Ruby Library

Our Ruby library lets you record analytics data from your ruby code. The requests hit our servers, and then we route your data to any analytics service you enable on your integrations page. The library is open-source, so you can check it out on Github.

All of our server-side libraries are built for high-performance, so you can use them in your web server controller code. This library uses an internal queue to make identify and track calls non-blocking and fast. It also batches messages and flushes asynchronously to our servers.

If you have any questions, run into any problems or just want to chat about the code, feel free to email us at friends@segment.io or submit an issue on Github.

Getting Started

Bundler

If you’re using bundler, add the following line to your project’s Gemfile:

gem 'analytics-ruby', '<1.0'

Then if you’re using rails, you can initialize inside your config/initializers/analytics_ruby.rb

Analytics = AnalyticsRuby       # Alias for convenience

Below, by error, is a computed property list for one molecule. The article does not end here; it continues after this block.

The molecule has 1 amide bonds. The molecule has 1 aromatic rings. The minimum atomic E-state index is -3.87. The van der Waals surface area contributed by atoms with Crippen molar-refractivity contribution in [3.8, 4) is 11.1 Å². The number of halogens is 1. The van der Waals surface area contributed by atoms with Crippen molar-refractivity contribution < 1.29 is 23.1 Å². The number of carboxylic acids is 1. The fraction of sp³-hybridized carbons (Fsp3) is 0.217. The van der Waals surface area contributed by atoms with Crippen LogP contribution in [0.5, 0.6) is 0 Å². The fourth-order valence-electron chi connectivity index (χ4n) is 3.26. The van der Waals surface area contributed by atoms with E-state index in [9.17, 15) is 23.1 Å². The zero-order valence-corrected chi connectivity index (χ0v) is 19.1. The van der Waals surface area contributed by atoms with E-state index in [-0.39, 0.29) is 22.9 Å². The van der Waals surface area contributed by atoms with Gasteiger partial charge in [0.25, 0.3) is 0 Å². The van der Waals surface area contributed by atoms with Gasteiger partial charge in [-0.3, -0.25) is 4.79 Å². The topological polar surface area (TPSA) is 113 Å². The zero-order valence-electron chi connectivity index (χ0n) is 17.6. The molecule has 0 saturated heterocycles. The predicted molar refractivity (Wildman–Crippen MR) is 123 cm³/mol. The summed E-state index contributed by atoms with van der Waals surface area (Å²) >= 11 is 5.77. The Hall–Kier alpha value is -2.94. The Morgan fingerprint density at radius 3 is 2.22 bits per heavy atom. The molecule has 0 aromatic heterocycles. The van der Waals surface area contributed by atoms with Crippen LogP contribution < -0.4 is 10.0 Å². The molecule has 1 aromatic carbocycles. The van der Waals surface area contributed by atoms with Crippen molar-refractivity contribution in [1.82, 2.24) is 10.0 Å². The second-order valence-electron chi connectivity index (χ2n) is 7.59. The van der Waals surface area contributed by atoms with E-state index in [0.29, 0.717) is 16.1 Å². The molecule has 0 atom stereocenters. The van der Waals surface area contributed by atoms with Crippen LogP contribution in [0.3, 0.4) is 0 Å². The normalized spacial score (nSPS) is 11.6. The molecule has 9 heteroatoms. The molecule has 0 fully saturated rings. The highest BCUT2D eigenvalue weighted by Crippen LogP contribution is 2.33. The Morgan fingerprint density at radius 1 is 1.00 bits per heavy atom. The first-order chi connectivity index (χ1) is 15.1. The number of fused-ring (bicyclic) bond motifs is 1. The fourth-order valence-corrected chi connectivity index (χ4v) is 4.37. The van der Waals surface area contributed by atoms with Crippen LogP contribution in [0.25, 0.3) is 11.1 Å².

Analytics.init({
    secret: 'YOUR_WRITE_KEY',          # The write key for #{project.owner.login}/#{project.slug}
    on_error: Proc.new { |status, msg| print msg }  # Optional error handler
})

Directly from your Application

If you’re using the gem directly from your application you’ll need to:

gem install analytics-ruby
require 'analytics-ruby'

Analytics = AnalyticsRuby       # Alias for convenience
Analytics.init({
    secret: 'YOUR_WRITE_KEY',          # The write key for #{project.owner.login}/#{project.slug}
    on_error: Proc.new { |status, msg| print msg }  # Optional error handler
})

Unicorn

If you’re using unicorn in production to run multiple ruby processes, you’ll need to initialize the module in the post-fork section of your unicorn.rb config file.

# unicorn.rb
require 'analytics-ruby'

before_fork do |server, worker|
  [...]
end

after_fork do |server, worker|
  [...]
  if defined? AnalyticsRuby
    Analytics = AnalyticsRuby     # Alias for convenience
    Analytics.init({
      secret: 'YOUR_WRITE_KEY',        # The write key for #{project.owner.login}/#{project.slug}
      on_error: Proc.new { |status, msg| print msg }  # Optional error handler
    })
  end
end

This happens because init spawns a different thread, which is not properly copied and run between separate processes.

Huge thanks to Michael Whalen for being the first to debug the process.

Passenger

If you’re using passenger in production to run multiple worker processes, you’ll need to initialize the analytics module in your environment.rb when those workers are initiated.

# config/environment.rb
require 'analytics-ruby'

if defined?(PhusionPassenger)
  PhusionPassenger.on_event(:starting_worker_process) do |forked|
    if forked # We're in smart spawning mode.